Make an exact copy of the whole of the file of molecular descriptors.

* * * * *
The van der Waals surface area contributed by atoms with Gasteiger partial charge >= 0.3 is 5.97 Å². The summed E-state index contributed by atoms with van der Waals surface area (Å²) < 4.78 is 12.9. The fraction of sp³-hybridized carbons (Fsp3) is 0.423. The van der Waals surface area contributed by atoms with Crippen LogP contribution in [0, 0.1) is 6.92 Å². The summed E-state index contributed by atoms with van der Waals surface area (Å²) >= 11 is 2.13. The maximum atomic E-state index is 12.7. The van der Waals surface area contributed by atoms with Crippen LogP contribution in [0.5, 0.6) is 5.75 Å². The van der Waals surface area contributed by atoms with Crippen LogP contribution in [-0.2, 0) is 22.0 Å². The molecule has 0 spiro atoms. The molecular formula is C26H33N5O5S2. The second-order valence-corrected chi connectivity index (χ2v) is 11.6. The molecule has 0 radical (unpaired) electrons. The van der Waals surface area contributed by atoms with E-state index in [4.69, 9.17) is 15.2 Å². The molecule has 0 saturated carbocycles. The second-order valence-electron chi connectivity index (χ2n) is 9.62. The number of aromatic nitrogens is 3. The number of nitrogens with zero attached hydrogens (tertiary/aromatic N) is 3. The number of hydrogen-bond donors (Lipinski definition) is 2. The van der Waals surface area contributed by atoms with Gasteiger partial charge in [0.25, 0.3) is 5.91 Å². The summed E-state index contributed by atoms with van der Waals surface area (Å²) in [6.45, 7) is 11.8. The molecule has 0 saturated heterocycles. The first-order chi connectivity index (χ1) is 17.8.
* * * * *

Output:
The van der Waals surface area contributed by atoms with Gasteiger partial charge >= 0.3 is 5.97 Å². The summed E-state index contributed by atoms with van der Waals surface area (Å²) < 4.78 is 12.9. The fraction of sp³-hybridized carbons (Fsp3) is 0.423. The van der Waals surface area contributed by atoms with Crippen LogP contribution in [0, 0.1) is 6.92 Å². The summed E-state index contributed by atoms with van der Waals surface area (Å²) >= 11 is 2.13. The maximum atomic E-state index is 12.7. The van der Waals surface area contributed by atoms with Crippen LogP contribution in [0.5, 0.6) is 5.75 Å². The van der Waals surface area contributed by atoms with Crippen LogP contribution in [-0.2, 0) is 22.0 Å². The molecule has 0 spiro atoms. The molecular formula is C26H33N5O5S2. The second-order valence-corrected chi connectivity index (χ2v) is 11.6. The molecule has 0 radical (unpaired) electrons. The van der Waals surface area contributed by atoms with E-state index in [4.69, 9.17) is 15.2 Å². The molecule has 0 saturated carbocycles. The second-order valence-electron chi connectivity index (χ2n) is 9.62. The number of aromatic nitrogens is 3. The number of nitrogens with zero attached hydrogens (tertiary/aromatic N) is 3. The number of hydrogen-bond donors (Lipinski definition) is 2. The van der Waals surface area contributed by atoms with Gasteiger partial charge in [0.25, 0.3) is 5.91 Å². The summed E-state index contributed by atoms with van der Waals surface area (Å²) in [6.45, 7) is 11.8. The molecule has 0 saturated heterocycles. The first-order chi connectivity index (χ1) is 17.8.